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    Kazuo Ishiguro: IMG Kazuo Ishiguro's Playlist for The Buried Giant



    The eight songs on this playlist didn't "inspire" The Buried Giant, nor did I play them out loud while writing. And with the notable exception of... Continue »
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      The Buried Giant

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1 Beaverton Children's Middle Readers- General

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Calico Captive

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Calico Captive Cover

 

Synopses & Reviews

Publisher Comments:

In the year 1754, the stillness of Charlestown, New Hampshire, is shattered by the terrifying cries of an Indian raid. Young Miriam Willard, on a day that had promised new happiness, finds herself instead a captive on a forest trail, caught up in the ebb and flow of the French and Indian War.

It is a harrowing march north. Miriam can only force herself to the next stopping place, the next small portion of food, the next icy stream to be crossed. At the end of the trail waits a life of hard work and, perhaps, even a life of slavery. Mingled with her thoughts of Phineas Whitney, her sweetheart on his way to Harvard, is the crying of her sisters baby, Captive, born on the trail.

Miriam and her companions finally reach Montreal, a city of shifting loyalties filled with the intrigue of war, and here, by a sudden twist of fortune, Miriam meets the prominent Du Quesne family, who introduce her to a life she has never imagined. Based on an actual narrative diary published in 1807, Calico Captive skillfully reenacts an absorbing facet of history.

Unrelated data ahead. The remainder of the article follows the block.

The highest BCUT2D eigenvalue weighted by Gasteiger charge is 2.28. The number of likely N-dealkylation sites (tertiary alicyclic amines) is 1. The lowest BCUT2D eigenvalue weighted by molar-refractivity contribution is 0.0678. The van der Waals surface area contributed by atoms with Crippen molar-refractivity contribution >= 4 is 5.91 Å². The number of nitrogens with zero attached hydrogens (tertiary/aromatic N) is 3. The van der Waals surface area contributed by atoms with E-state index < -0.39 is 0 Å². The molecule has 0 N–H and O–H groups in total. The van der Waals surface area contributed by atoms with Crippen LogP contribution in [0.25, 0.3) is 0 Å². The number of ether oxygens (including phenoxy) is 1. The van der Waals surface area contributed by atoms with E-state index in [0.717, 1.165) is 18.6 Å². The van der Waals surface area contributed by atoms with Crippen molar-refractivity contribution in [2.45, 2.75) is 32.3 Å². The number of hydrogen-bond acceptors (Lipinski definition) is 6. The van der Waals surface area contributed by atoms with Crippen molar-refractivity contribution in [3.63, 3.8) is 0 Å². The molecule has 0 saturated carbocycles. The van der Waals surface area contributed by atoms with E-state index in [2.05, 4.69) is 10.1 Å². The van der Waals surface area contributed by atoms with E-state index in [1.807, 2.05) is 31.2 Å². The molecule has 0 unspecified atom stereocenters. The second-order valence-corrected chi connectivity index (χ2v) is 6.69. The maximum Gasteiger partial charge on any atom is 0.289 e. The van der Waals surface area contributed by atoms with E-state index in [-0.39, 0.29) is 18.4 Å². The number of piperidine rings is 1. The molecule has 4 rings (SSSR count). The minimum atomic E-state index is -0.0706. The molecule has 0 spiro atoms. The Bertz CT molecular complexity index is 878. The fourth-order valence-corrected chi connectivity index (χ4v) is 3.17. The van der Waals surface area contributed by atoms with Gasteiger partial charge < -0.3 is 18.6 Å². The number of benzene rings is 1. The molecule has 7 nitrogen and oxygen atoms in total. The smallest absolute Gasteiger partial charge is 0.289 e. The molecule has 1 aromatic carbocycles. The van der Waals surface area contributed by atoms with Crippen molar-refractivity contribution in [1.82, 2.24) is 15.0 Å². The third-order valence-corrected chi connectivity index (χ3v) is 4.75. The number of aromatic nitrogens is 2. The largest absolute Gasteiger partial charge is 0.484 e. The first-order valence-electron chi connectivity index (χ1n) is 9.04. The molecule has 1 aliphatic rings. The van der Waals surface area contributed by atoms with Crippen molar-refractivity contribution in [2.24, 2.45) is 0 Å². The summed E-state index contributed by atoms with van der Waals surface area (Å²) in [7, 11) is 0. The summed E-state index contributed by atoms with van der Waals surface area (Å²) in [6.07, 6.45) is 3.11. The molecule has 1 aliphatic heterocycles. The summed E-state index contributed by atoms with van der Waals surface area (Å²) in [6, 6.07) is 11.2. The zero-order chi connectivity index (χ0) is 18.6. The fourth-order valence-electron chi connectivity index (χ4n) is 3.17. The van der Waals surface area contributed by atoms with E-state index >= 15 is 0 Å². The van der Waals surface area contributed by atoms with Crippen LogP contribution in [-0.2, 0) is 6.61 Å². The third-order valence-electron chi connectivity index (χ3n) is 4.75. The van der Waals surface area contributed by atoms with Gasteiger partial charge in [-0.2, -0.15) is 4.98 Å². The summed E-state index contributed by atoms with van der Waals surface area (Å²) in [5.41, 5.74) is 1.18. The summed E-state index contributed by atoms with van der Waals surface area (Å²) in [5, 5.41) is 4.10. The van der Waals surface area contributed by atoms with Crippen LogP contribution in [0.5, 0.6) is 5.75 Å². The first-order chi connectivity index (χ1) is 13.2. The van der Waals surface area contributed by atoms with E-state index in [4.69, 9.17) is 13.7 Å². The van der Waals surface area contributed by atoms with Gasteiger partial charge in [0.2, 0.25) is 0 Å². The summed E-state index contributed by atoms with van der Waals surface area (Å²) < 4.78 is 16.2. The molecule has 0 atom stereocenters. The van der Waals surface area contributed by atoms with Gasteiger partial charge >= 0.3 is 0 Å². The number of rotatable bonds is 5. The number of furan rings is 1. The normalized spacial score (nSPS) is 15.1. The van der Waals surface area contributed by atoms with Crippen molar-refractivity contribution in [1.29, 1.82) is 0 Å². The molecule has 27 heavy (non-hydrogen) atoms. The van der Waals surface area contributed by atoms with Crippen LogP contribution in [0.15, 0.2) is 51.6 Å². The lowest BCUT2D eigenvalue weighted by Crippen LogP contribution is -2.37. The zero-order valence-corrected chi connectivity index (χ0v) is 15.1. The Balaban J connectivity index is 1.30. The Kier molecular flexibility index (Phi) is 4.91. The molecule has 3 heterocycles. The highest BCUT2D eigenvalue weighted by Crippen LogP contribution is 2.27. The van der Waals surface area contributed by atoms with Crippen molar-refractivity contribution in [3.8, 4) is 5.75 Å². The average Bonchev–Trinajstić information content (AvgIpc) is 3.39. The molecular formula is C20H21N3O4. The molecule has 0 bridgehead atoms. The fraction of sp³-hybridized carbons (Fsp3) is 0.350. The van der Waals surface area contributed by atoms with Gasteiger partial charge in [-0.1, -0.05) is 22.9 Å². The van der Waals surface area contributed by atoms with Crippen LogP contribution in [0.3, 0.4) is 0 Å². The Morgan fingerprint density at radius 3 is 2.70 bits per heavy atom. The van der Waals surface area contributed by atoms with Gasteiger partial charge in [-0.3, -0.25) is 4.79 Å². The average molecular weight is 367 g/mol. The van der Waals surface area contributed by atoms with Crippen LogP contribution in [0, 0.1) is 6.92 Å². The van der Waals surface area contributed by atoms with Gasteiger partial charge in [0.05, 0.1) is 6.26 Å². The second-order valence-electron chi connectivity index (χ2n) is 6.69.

Synopsis:

Although he faces his responsibility bravely, thirteen-year-old Matt is more than a little apprehensive when his father leaves him alone to guard their newly built cabin in the wilderness. When a renegade white stranger steals his gun, Matt knows he has no way to shoot game and no way to protect himself. It is only after meeting the proud, resourceful Indian boy Attean that Matt begins to discover new ways to survive in the forest. And in getting to know his friend, Matt also begins to understand the heritage and way of life of the Beaver clan and their growing problem in adapting to the white man and the changing frontier.

Synopsis:

In 1754 New Hampshire, young Miriam Willard finds herself caught up in the French Indian War, and is captive on a harrowing march north to a life of hard work and perhaps even slavery. Miriam and her companions reach Montreal, and meet the prominent Du Quesne family, who introduce her to a life she never imagined. Based on an actual diary published in 1807.

About the Author